30 Days Wild - Day Thirteen - Find the beauty in brownfields

By Katharine Banham

Post-industrial landscapes rich in wildlife...

Bedfordshire, the county I work in, has a rich industrial heritage which has left a lasting legacy on the landscape. Many of the Wildlife Trust nature reserves that we treasure today are the result of these activities, although in some it is hard to imagine. A few examples include Felmersham Gravel Pits, where gravel was extracted to create local Second World War airfields; Totternhoe, which has a long history of chalk quarrying which stretches from the medieval period to the present day; and Flitwick Moor, where peat was cut within living memory.

Recently I was reminded of the wildlife value of some more recently abandoned previously developed areas or brownfield sites, as they are often called. I was out for the day with a colleague from Butterfly Conservation and a local butterfly recorder looking at brownfield sites in the Marston Vale, just south of Bedford. This area has many quarries, landfill sites, railway lines and was once famous for its brick making. Many brownfield sites are private, for good safety reasons. There are, however, several in the area which can be accessed from footpaths or permissive paths, and they are well worth a visit.

The two species we were particularly interested in were the Grizzled Skipper (Pyrgus malvae) and Dingy Skipper (Erynnis tages) butterflies, although we could have been looking for a variety of other insects, reptiles or amphibians and would not have been disappointed. Both of these butterflies are priority species for conservation. The Dingy Skipper is a small butterfly with an intricate brown and grey pattern. Its rapid flights can make it a little tricky to follow. Sadly, it is a species which is becoming increasingly rare even though its food plants are fairly common. The Grizzled Skipper is also becoming a rarity. Although it is about the same size as a Dingy Skipper it has a striking black and white pattern on its wings. Both species like open, sunny habitats where suitable food plants grow in sparsely grassed areas with patches of bare ground for basking. Chalk downlands and woodland rides are important but many of the last colonies in Bedfordshire are hanging on at brownfield sites.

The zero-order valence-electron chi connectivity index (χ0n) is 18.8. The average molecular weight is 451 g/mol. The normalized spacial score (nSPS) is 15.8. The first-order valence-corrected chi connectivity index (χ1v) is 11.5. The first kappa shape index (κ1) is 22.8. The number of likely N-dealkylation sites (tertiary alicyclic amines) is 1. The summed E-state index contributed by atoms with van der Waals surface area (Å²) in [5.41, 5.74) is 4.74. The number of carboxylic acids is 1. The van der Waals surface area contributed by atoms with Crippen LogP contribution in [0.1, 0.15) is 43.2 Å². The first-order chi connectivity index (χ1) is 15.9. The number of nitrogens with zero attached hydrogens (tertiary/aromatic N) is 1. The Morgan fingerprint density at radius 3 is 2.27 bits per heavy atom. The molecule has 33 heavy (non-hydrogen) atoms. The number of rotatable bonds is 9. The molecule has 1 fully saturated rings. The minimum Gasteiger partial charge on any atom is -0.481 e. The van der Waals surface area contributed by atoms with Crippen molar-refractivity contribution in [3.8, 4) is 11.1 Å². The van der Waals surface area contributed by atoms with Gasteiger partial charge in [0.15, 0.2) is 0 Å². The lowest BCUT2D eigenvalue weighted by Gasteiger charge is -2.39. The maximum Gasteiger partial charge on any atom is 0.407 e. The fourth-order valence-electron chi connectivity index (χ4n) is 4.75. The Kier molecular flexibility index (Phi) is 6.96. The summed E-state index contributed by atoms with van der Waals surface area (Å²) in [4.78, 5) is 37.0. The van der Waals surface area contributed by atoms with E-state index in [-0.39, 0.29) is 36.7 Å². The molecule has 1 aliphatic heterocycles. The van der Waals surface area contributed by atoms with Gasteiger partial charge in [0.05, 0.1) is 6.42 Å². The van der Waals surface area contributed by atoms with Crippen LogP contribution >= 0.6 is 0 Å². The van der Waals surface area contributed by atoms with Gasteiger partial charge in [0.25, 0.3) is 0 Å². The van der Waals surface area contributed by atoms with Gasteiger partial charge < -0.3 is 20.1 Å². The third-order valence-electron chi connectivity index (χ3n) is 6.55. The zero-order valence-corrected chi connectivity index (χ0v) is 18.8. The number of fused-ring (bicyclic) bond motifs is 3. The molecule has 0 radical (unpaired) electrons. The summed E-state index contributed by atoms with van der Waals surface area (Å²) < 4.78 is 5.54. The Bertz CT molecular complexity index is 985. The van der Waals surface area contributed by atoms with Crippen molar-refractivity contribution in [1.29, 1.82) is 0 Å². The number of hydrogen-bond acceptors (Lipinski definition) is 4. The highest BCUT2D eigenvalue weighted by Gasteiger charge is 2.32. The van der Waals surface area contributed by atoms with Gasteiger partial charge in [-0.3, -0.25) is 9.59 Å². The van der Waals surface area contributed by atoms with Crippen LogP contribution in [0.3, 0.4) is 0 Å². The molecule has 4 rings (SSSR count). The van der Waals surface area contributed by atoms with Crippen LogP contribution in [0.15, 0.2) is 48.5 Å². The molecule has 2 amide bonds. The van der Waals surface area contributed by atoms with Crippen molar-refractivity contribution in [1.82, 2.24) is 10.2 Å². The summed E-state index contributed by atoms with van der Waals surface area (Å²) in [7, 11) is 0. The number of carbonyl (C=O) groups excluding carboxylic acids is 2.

Watching sparsely vegetated patches of old ballast or brickwork come to life with rare butterflies as the spring sunshine came out was a real joy. I’m hoping that some of these brownfield sites are the nature reserves of the future, protected and managed for all to enjoy. Although the flight season for the Grizzled and Dingy Skipper will be coming to an end by the time you read this, there will be other treasures to find. Maybe there is somewhere near you where wildlife is appreciating the industries of the past, can you find the beauty in the brownfields?

Day 13 icon for 30 Days Wild

 

Ways to go wild...

Look out for wildlife in the unmanaged in-between places which might have a post-industrial past - patches of land that were part of a building site or 'green paths' by the side of allotments. You never know what you might find thriving there.

Events during June for 30 Days Wild

We've got loads going on all through June to help you go wild in our three counties. Visit our calendar for a full list of events.